Principal Proposed Natural Treatments
Other Proposed Natural Treatments
††ē Acupuncture; Arginine; Biofeedback; Fish Oil; Gamma-Linolenic Acid (GLA); Ginkgo; Inositol Hexaniacinate; Vitamin C
Raynaud's phenomenon is a little understood condition in which the fingers and toes show an exaggerated sensitivity to cold. Classic cases show a characteristic white, blue, and red color sequence as the digits lose blood supply and then rewarm. Some people develop only one or two of these signs.
The cause of Raynaud's phenomenon is unknown. It can occur by itself, as primary Raynaudís (also called Raynaudís disease), or as a consequence of other illnesses, such as scleroderma . In the latter case, it is called secondary Raynaudís.
Conventional treatment consists mainly of reassurance and the recommendation to avoid exposure to cold and the use of tobacco (which can worsen Raynaud's). In severe cases, a variety of drugs can be tried.
Proposed Natural Treatments
Preliminary evidence supports the use of several natural supplements in the treatment of Raynaudís phenomenon. Most of the positive evidence regards primary Raynaudís.
In a 17-week, double-blind, placebo-controlled trial of 35 people with Raynaudís, fish oil (taken at a dose that provided a total of 3.96 g of EPA and 2.64 g of DHA daily) reduced reaction to cold among those with primary Raynaudís disease, but did not seem to help those with Raynaudís caused by other illnesses. 2
The herb Ginkgo biloba has been found to increase circulation in the fingertips 6 and thus has been proposed as a treatment for Raynaudís. A 10-week, double-blind, placebo-controlled trial of 22 people with primary Raynaudís found that use of ginkgo at the very high dose of 120 mg 3 times daily reduced the number of Raynaudís attacks. 8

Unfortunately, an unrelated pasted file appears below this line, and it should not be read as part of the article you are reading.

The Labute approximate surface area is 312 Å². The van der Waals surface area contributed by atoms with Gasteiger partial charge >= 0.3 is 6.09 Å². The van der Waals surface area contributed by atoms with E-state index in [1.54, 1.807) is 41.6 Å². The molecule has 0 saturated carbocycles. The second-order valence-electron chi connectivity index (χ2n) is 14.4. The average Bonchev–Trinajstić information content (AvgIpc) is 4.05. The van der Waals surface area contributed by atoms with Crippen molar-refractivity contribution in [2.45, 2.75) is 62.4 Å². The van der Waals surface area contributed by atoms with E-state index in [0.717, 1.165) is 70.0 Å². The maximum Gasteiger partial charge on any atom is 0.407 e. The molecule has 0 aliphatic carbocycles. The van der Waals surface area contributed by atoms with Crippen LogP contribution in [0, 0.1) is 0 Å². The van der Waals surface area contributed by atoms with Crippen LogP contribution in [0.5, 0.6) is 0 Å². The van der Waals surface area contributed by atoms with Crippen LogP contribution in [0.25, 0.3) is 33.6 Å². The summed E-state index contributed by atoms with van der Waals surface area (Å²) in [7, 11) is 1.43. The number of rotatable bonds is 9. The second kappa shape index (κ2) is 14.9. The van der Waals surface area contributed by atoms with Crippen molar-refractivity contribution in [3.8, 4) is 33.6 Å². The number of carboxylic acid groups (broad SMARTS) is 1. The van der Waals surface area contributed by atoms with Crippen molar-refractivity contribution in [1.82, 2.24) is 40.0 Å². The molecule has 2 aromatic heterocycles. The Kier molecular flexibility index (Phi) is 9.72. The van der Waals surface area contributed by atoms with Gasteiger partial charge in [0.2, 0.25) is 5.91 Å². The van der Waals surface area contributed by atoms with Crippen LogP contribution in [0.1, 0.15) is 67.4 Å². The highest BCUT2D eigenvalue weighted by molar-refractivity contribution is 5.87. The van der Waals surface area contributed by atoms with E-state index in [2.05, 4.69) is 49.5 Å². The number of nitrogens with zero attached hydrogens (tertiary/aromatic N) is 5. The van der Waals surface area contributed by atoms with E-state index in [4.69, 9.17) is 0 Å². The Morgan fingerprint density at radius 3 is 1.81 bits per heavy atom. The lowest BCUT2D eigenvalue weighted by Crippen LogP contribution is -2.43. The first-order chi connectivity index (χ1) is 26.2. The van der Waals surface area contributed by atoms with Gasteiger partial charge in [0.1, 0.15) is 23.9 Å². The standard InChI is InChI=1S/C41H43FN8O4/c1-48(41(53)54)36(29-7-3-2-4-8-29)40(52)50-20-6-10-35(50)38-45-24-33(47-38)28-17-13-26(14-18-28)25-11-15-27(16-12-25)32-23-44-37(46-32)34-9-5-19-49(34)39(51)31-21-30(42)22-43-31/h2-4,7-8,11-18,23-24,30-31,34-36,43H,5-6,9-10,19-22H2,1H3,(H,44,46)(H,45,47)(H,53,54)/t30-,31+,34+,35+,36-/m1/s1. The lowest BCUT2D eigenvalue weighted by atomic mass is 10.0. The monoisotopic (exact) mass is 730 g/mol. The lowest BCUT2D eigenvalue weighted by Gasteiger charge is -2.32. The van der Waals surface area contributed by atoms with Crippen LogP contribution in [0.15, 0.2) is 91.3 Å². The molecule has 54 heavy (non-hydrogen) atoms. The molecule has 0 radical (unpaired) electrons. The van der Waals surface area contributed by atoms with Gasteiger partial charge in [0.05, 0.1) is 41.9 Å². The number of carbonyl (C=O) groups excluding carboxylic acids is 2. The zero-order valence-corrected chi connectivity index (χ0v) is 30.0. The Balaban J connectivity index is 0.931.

1. Sunderland GT, Belch JJ, Sturrock RD, et al. A double-blind randomised placebo controlled trial of hexopal in primary Raynaudís disease. Clin Rheumatol . 1988;7:46-49.
2. DiGiacomo RA, Kremer JM, Shah DM. Fish-oil dietary supplementation in patients with Raynaudís phenomenon: a double-blind, controlled, prospective study. Am J Med . 1989;86:158-164.
3. Ringer TV, Hughes GS, Spillers CR, et al. Fish oil blunts the pain response to cold pressor testing in normal males [abstract]. J Am Coll Nutr . 1989;8:435.
4. Belch JJ, Shaw B, OíDowd A, et al. Evening primrose oil (Efamol) as a treatment for cold-induced vasospasm (Raynaudís phenomenon). Prog Lipid Res. 1986;25:335-340.
5. Belch JJ, Shaw B, OíDowd A, et al. Evening primrose oil (Efamol) in the treatment of Raynaudís phenomenon: a double-blind study. Thromb Haemost . 1985;54:490-494.
6. Jung F, Mrowietz C, Kiesewetter H, et al. Effect of Ginkgo biloba on fluidity of blood and peripheral microcirculation in volunteers. Arzneimittelforschung . 1990;40:589-593.
7. Khan F, Litchfield SJ, McLaren M, et al. Oral L-arginine supplementation and cutaneous vascular responses in patients with primary Raynaud's phenomenon. Arthritis Rheum . 1997;40:352-357.
8. Muir AH, Robb R, McLaren M, et al. The use of ginkgo biloba in Raynaud's disease: a double-blind placebo-controlled trial. Vasc Med . 2002;7:265-267.
9. Mavrikakis ME, Lekakis JP, Papamichael CM, et al. Ascorbic acid does not improve endothelium-dependent flow-mediated dilatation of the brachial artery in patients with Raynaud's phenomenon secondary to systemic sclerosis. Int J Vitam Nutr Res . 2003;73:3-7.
10. Raynaud's Treatment Study Investigators. Comparison of sustained-release nifedipine and temperature biofeedback for treatment of primary Raynaudís phenomenon. Results from a randomized clinical trial with 1-year follow-up. Arch Intern Med . 2000;160:1101-1108.
11. Freedman RR, Ianni P, Wenig P. Behavioral treatment of Raynaud's phenomenon in scleroderma. J Behav Med . 1984;7:343-353.
12. Hahn M, Steins A, Mohrle M et al. Is there a vasospasmolytic effect of acupuncture in patients with secondary Raynaud phenomenon? J Dtsch Dermatol Ges . 2005;2:758-762.
Last reviewed August 2013 by EBSCO CAM Review Board
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